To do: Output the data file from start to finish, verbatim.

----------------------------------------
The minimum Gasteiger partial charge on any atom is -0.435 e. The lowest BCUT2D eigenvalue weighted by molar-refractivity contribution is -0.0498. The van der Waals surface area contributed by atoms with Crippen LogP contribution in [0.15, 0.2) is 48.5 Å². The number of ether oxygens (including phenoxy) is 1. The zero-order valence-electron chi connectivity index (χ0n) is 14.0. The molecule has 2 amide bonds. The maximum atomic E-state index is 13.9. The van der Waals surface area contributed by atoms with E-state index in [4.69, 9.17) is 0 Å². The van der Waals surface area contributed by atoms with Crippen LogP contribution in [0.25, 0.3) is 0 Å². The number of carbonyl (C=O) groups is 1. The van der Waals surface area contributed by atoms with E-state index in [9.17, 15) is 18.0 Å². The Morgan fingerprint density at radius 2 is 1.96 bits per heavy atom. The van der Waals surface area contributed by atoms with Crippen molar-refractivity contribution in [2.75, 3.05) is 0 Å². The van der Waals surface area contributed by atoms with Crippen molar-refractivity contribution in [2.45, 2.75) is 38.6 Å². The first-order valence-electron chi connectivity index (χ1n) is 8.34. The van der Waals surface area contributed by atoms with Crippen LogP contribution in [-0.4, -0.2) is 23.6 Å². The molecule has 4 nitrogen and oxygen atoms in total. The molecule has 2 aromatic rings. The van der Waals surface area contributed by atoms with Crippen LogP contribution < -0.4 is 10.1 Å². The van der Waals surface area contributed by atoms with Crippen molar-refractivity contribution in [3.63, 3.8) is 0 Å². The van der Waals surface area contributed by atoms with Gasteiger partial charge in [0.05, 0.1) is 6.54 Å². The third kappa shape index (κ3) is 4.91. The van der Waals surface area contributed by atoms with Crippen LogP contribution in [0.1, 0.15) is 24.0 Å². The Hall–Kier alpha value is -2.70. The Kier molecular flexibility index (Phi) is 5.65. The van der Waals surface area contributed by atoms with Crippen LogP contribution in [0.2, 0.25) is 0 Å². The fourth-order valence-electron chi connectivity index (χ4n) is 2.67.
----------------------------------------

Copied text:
The minimum Gasteiger partial charge on any atom is -0.435 e. The lowest BCUT2D eigenvalue weighted by molar-refractivity contribution is -0.0498. The van der Waals surface area contributed by atoms with Crippen LogP contribution in [0.15, 0.2) is 48.5 Å². The number of ether oxygens (including phenoxy) is 1. The zero-order valence-electron chi connectivity index (χ0n) is 14.0. The molecule has 2 amide bonds. The maximum atomic E-state index is 13.9. The van der Waals surface area contributed by atoms with E-state index in [4.69, 9.17) is 0 Å². The van der Waals surface area contributed by atoms with Crippen LogP contribution in [0.25, 0.3) is 0 Å². The number of carbonyl (C=O) groups is 1. The van der Waals surface area contributed by atoms with E-state index in [9.17, 15) is 18.0 Å². The Morgan fingerprint density at radius 2 is 1.96 bits per heavy atom. The van der Waals surface area contributed by atoms with Crippen molar-refractivity contribution in [2.75, 3.05) is 0 Å². The van der Waals surface area contributed by atoms with Crippen molar-refractivity contribution in [2.45, 2.75) is 38.6 Å². The first-order valence-electron chi connectivity index (χ1n) is 8.34. The van der Waals surface area contributed by atoms with Crippen LogP contribution in [-0.4, -0.2) is 23.6 Å². The molecule has 4 nitrogen and oxygen atoms in total. The molecule has 2 aromatic rings. The van der Waals surface area contributed by atoms with Crippen LogP contribution < -0.4 is 10.1 Å². The van der Waals surface area contributed by atoms with Crippen molar-refractivity contribution in [3.63, 3.8) is 0 Å². The van der Waals surface area contributed by atoms with Gasteiger partial charge in [0.05, 0.1) is 6.54 Å². The third kappa shape index (κ3) is 4.91. The van der Waals surface area contributed by atoms with Crippen LogP contribution in [0.1, 0.15) is 24.0 Å². The Hall–Kier alpha value is -2.70. The Kier molecular flexibility index (Phi) is 5.65. The van der Waals surface area contributed by atoms with Crippen LogP contribution in [0.2, 0.25) is 0 Å². The fourth-order valence-electron chi connectivity index (χ4n) is 2.67.